I hadn’t been running or exercising on our trip, so after we got back I decided I’d wait a few days and then try going for a run. My foot still hurt, but I pushed through the pain (being stubborn comes in handy sometimes.) I ran two more times that week, and then decided that the pain was getting worse. I told myself I’d take a week off of running to let my foot heal. I wasn’t too happy about this, but I had done this before in the past for injuries, and figured this was just another one of those times. No big deal, I’d just wait a week or so and then get back into it.

I actually ended up waiting a week and a half before I got back out to go running one morning. I had not been having any pain for 4 or 5 days, so I was optimistic as I headed out on my 2.7 mile route. I think about halfway through my run was when I could tell that left foot was beginning to hurt again. By the time I made it home, the pain was bad. And this time, my ankle was swollen too.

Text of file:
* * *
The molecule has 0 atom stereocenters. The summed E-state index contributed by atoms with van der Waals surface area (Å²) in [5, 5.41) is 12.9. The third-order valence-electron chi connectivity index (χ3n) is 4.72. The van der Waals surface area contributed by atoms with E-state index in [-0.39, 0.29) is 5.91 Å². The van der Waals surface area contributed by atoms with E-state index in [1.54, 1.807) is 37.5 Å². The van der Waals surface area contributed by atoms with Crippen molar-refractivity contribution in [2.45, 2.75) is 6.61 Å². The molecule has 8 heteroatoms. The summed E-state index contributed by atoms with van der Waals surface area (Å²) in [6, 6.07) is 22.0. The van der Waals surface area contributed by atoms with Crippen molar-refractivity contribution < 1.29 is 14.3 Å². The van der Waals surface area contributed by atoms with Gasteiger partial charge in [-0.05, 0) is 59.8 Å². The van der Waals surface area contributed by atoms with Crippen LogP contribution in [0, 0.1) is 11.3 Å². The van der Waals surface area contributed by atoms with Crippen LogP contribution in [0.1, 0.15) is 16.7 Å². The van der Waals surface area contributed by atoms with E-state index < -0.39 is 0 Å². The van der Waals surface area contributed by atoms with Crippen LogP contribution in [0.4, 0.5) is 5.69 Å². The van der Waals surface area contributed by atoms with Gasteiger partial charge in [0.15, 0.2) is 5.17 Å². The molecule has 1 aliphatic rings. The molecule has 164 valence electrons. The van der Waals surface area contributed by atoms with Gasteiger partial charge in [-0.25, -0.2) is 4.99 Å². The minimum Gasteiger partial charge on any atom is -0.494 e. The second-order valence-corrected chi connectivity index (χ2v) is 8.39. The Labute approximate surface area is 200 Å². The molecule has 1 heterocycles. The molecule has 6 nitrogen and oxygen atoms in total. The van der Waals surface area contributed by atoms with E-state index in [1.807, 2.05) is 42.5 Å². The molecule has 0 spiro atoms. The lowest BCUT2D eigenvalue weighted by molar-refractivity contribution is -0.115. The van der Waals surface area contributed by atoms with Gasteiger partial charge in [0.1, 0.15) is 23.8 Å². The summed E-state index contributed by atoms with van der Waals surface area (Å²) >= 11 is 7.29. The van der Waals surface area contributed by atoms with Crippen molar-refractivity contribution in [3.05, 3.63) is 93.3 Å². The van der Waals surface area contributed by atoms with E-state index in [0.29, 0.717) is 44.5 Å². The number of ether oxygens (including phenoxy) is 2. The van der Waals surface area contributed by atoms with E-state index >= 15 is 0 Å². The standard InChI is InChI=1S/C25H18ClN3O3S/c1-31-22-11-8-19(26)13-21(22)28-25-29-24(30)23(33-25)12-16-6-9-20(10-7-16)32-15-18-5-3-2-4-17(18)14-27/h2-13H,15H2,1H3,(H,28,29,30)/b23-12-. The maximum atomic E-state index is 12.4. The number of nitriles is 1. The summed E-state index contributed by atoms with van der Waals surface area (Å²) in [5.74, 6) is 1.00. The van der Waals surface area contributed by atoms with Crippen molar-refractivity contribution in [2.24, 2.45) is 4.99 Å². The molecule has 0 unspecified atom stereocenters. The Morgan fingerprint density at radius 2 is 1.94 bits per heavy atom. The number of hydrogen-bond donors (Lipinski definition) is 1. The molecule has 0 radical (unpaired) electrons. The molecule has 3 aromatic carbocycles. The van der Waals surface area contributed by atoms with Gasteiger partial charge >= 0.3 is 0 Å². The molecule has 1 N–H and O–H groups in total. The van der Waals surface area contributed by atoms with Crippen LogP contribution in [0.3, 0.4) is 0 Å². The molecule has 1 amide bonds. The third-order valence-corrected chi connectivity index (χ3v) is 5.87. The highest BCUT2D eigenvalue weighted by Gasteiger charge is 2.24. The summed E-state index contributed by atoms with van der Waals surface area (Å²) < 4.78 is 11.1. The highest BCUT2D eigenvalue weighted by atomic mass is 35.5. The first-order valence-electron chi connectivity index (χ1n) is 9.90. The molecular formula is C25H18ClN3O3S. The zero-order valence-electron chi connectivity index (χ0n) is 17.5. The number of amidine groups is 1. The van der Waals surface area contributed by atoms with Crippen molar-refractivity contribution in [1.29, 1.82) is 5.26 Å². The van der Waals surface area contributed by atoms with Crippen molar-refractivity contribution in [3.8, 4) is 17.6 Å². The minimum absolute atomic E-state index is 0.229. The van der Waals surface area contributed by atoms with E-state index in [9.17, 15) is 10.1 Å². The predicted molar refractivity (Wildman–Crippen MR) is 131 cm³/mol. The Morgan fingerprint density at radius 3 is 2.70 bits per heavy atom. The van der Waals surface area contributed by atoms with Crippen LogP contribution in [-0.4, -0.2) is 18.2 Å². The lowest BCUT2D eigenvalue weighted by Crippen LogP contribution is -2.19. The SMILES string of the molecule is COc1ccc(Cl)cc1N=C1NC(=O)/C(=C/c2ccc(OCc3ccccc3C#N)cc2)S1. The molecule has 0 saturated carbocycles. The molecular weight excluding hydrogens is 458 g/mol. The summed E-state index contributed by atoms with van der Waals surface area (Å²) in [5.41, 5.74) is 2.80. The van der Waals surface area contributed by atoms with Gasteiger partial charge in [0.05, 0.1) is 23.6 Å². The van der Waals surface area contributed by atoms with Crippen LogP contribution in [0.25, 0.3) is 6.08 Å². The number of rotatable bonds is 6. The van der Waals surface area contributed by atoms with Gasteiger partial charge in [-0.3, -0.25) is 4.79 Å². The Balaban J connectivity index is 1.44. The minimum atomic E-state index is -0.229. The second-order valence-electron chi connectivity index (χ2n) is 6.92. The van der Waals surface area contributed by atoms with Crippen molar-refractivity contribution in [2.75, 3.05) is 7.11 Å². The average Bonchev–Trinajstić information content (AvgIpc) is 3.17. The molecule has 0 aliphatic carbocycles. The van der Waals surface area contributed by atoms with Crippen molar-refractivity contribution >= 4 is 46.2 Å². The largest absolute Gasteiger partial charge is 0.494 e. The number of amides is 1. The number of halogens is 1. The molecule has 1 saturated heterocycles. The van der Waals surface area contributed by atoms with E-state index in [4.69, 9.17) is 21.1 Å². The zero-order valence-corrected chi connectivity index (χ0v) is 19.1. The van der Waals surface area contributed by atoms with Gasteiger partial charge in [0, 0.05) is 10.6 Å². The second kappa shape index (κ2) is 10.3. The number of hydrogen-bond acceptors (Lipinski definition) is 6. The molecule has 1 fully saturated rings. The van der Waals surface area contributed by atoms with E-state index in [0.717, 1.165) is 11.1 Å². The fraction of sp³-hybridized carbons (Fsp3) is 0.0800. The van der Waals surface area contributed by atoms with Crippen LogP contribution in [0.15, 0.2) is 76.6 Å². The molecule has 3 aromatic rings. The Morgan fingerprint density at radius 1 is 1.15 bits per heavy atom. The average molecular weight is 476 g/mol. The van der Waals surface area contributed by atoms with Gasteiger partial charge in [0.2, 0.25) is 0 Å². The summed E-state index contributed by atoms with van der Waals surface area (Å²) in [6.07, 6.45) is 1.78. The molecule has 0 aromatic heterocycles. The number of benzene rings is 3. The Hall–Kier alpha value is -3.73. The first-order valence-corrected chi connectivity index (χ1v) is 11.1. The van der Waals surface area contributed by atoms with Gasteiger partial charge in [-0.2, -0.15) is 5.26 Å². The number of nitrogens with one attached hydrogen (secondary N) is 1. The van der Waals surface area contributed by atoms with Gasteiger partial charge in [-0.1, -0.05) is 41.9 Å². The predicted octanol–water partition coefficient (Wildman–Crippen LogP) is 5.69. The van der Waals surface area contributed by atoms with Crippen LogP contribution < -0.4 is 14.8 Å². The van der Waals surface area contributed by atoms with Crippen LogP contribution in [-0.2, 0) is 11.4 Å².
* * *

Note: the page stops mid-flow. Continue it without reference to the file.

Some people might have chosen that day to make an appointment to go to the doctor, but not me (remember, stubborn!) I thought I’d rest it, ice it, etc. and see if it got better. After an entire week of having a swollen ankle, I made the appointment.

“If I had your feet, I think I’d cry every day I had to walk on them.” 

Not exactly what you want to hear from your doctor, or anyone for that matter. He told me that I had most likely sprained a muscle or ligament and wanted me to wear a boot for a few weeks. He told me that I should never wear flip-flops or cute shoes again – I needed to go for the “ugly old lady shoes.” He also told me, that because of the way my feet are designed, my left foot bends too far to one side, which means I overcompensate and put all my weight on one spot on the other side of my foot – which is what caused my injury. He told me I was not built (literally, my feet were not designed) to be a runner, and that I should look for a new sport.